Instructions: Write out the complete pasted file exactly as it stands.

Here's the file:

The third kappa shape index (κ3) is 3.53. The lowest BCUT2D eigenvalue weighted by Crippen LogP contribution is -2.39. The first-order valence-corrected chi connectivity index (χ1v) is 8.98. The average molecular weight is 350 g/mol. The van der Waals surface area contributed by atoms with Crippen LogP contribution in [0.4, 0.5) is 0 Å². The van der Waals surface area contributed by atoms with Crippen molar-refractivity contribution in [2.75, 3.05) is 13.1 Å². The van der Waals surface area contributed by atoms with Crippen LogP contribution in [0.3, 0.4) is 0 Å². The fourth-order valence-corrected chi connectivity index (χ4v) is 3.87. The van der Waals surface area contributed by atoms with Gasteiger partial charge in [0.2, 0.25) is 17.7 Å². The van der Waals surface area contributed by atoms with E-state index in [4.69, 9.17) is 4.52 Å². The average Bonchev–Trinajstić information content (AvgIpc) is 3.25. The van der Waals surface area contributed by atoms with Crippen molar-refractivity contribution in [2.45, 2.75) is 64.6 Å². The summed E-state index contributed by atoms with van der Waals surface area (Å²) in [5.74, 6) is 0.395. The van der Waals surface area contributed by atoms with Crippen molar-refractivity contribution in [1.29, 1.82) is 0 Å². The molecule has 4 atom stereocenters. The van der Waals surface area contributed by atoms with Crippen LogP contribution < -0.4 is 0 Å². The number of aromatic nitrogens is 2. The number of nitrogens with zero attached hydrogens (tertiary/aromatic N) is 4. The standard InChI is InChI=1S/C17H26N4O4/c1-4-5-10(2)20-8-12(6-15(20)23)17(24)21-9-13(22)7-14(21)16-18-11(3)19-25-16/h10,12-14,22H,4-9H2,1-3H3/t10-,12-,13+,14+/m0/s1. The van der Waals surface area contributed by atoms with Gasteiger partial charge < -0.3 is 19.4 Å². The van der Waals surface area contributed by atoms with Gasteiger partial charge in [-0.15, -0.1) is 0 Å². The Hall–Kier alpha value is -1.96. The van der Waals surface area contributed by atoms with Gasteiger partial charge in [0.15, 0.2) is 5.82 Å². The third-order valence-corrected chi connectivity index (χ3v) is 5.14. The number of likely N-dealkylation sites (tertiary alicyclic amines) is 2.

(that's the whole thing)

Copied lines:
The third kappa shape index (κ3) is 3.53. The lowest BCUT2D eigenvalue weighted by Crippen LogP contribution is -2.39. The first-order valence-corrected chi connectivity index (χ1v) is 8.98. The average molecular weight is 350 g/mol. The van der Waals surface area contributed by atoms with Crippen LogP contribution in [0.4, 0.5) is 0 Å². The van der Waals surface area contributed by atoms with Crippen molar-refractivity contribution in [2.75, 3.05) is 13.1 Å². The van der Waals surface area contributed by atoms with Crippen LogP contribution in [0.3, 0.4) is 0 Å². The fourth-order valence-corrected chi connectivity index (χ4v) is 3.87. The van der Waals surface area contributed by atoms with Gasteiger partial charge in [0.2, 0.25) is 17.7 Å². The van der Waals surface area contributed by atoms with E-state index in [4.69, 9.17) is 4.52 Å². The average Bonchev–Trinajstić information content (AvgIpc) is 3.25. The van der Waals surface area contributed by atoms with Crippen molar-refractivity contribution in [2.45, 2.75) is 64.6 Å². The summed E-state index contributed by atoms with van der Waals surface area (Å²) in [5.74, 6) is 0.395. The van der Waals surface area contributed by atoms with Crippen molar-refractivity contribution in [1.29, 1.82) is 0 Å². The molecule has 4 atom stereocenters. The van der Waals surface area contributed by atoms with Crippen LogP contribution < -0.4 is 0 Å². The number of aromatic nitrogens is 2. The number of nitrogens with zero attached hydrogens (tertiary/aromatic N) is 4. The standard InChI is InChI=1S/C17H26N4O4/c1-4-5-10(2)20-8-12(6-15(20)23)17(24)21-9-13(22)7-14(21)16-18-11(3)19-25-16/h10,12-14,22H,4-9H2,1-3H3/t10-,12-,13+,14+/m0/s1. The van der Waals surface area contributed by atoms with Gasteiger partial charge < -0.3 is 19.4 Å². The van der Waals surface area contributed by atoms with Gasteiger partial charge in [-0.15, -0.1) is 0 Å². The Hall–Kier alpha value is -1.96. The van der Waals surface area contributed by atoms with Gasteiger partial charge in [0.15, 0.2) is 5.82 Å². The third-order valence-corrected chi connectivity index (χ3v) is 5.14. The number of likely N-dealkylation sites (tertiary alicyclic amines) is 2.